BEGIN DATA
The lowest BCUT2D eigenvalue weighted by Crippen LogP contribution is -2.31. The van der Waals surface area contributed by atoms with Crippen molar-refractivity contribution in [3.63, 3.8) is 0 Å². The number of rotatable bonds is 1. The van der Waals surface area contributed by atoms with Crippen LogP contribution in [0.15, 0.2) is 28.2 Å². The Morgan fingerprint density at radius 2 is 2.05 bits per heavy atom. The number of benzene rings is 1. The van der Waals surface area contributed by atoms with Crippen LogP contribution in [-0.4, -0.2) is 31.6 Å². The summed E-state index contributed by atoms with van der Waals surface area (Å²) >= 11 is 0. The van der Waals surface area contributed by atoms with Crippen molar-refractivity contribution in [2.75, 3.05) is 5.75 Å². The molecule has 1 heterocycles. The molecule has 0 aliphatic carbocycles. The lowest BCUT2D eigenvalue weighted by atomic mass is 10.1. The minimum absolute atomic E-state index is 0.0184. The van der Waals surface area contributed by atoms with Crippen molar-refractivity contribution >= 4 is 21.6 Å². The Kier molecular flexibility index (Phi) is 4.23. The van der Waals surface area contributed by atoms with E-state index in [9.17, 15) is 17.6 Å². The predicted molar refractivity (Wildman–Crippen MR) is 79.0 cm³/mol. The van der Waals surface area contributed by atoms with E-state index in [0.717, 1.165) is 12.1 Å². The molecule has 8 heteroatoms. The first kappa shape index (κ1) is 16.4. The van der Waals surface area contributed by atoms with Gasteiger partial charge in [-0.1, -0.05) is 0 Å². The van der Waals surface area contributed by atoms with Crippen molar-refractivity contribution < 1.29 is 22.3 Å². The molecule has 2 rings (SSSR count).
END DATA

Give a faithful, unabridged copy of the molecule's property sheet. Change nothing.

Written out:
The lowest BCUT2D eigenvalue weighted by Crippen LogP contribution is -2.31. The van der Waals surface area contributed by atoms with Crippen molar-refractivity contribution in [3.63, 3.8) is 0 Å². The number of rotatable bonds is 1. The van der Waals surface area contributed by atoms with Crippen LogP contribution in [0.15, 0.2) is 28.2 Å². The Morgan fingerprint density at radius 2 is 2.05 bits per heavy atom. The number of benzene rings is 1. The van der Waals surface area contributed by atoms with Crippen LogP contribution in [-0.4, -0.2) is 31.6 Å². The summed E-state index contributed by atoms with van der Waals surface area (Å²) >= 11 is 0. The van der Waals surface area contributed by atoms with Crippen molar-refractivity contribution in [2.75, 3.05) is 5.75 Å². The molecule has 1 heterocycles. The molecule has 0 aliphatic carbocycles. The lowest BCUT2D eigenvalue weighted by atomic mass is 10.1. The minimum absolute atomic E-state index is 0.0184. The van der Waals surface area contributed by atoms with Crippen molar-refractivity contribution >= 4 is 21.6 Å². The Kier molecular flexibility index (Phi) is 4.23. The van der Waals surface area contributed by atoms with E-state index in [9.17, 15) is 17.6 Å². The predicted molar refractivity (Wildman–Crippen MR) is 79.0 cm³/mol. The van der Waals surface area contributed by atoms with E-state index in [0.717, 1.165) is 12.1 Å². The molecule has 8 heteroatoms. The first kappa shape index (κ1) is 16.4. The van der Waals surface area contributed by atoms with Gasteiger partial charge in [-0.1, -0.05) is 0 Å². The van der Waals surface area contributed by atoms with Crippen molar-refractivity contribution < 1.29 is 22.3 Å². The molecule has 2 rings (SSSR count).